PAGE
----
Volume 30, No. 32
20 Iyar 5776
May 28, 2016
Nach: Tehilim 55-56
Mishnah: Pe’ah 8:2-3
Daf Yomi (Bavli): Kiddushin 78
On this day, the 20th of Iyar, in the second year after the Exodus, Bnei Yisrael journeyed away from Har Sinai. Midrash Yelamdenu criticizes Bnei Yisrael, saying that they left Har Sinai “like a child fleeing from school.” How are we to understand this? Doesn’t the Torah (Bemidbar 10:11) say that Hashem commanded Bnei Yisrael to travel? Indeed, at that point, before the sin of the Spies, they were destined to enter Eretz Yisrael almost immediately, which itself would have given them a great spiritual “lift”!
R’ Nosson Zvi Finkel z”l (1849-1927; the Alter of Slobodka) explains that Hashem judges not only our actions, but the attitudes that accompany those actions. Our Sages’ criticism of Bnei Yisrael is not for the act of traveling, but for the feelings with which they traveled. Though they left Har Sinai for the noblest of reasons–to travel to Eretz Yisrael–they still should have felt some regret over leaving Har Sinai. Apparently they did not; in some measure, however small, they were glad to leave the place where they had learned so much Torah. (Ohr Ha’ztafun Part I, p.203)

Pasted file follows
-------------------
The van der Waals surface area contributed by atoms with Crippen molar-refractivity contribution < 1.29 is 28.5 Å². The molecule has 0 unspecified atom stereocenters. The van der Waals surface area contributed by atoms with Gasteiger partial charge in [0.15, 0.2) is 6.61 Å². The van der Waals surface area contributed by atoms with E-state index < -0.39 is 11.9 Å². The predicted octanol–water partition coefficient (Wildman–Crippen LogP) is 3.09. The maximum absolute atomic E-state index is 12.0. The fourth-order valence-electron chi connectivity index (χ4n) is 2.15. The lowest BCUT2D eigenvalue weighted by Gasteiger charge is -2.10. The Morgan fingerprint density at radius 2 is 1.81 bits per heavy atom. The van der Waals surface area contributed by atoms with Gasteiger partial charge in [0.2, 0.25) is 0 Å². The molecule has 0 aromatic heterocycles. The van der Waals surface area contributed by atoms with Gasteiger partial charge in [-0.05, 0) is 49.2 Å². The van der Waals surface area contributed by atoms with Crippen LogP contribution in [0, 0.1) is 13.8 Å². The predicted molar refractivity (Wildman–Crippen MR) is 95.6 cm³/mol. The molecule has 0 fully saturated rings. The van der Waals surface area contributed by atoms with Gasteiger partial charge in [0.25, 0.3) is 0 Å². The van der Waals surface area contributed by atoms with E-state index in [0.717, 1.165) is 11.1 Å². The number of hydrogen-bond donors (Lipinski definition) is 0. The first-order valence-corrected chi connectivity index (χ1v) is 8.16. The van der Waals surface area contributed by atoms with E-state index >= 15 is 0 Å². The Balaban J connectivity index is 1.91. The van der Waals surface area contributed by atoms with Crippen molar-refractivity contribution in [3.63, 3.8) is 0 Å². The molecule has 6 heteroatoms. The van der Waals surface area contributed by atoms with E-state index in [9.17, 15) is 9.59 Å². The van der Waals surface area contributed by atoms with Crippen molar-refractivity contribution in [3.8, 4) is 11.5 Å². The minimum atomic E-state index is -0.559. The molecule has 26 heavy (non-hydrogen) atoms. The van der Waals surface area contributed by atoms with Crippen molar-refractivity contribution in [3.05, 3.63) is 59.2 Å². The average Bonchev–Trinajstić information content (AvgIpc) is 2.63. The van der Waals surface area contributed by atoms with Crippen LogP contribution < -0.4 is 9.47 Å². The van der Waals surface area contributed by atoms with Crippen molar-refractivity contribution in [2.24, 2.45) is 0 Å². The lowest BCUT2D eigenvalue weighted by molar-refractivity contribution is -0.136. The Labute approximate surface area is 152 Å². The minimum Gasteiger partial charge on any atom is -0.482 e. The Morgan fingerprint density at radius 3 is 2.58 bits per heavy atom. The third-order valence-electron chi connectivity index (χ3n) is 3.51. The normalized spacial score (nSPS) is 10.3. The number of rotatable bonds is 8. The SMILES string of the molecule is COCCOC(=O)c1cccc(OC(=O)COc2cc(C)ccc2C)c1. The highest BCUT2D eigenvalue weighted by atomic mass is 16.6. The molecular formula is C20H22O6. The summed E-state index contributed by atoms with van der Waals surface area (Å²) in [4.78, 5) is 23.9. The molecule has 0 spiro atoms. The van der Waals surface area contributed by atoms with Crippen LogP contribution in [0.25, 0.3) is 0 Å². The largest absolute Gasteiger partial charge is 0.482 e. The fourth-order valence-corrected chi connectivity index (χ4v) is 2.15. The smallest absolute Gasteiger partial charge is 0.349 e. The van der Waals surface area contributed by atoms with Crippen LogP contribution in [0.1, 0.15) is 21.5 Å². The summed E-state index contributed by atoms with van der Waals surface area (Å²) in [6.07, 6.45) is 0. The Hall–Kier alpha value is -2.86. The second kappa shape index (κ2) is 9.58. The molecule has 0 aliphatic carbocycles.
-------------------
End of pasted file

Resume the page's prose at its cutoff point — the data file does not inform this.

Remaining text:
R’ Yaakov Yisrael Baifus shlita add: Bnei Yisrael’s experience is relevant to each of us. Granted, there are times when one must stop learning Torah to attend to other matters. However, the midrash is teaching, when one must close his sefarim / Torah books, it should be done with regret, not like a child happily fleeing from school. (Lekach Tov p. 94)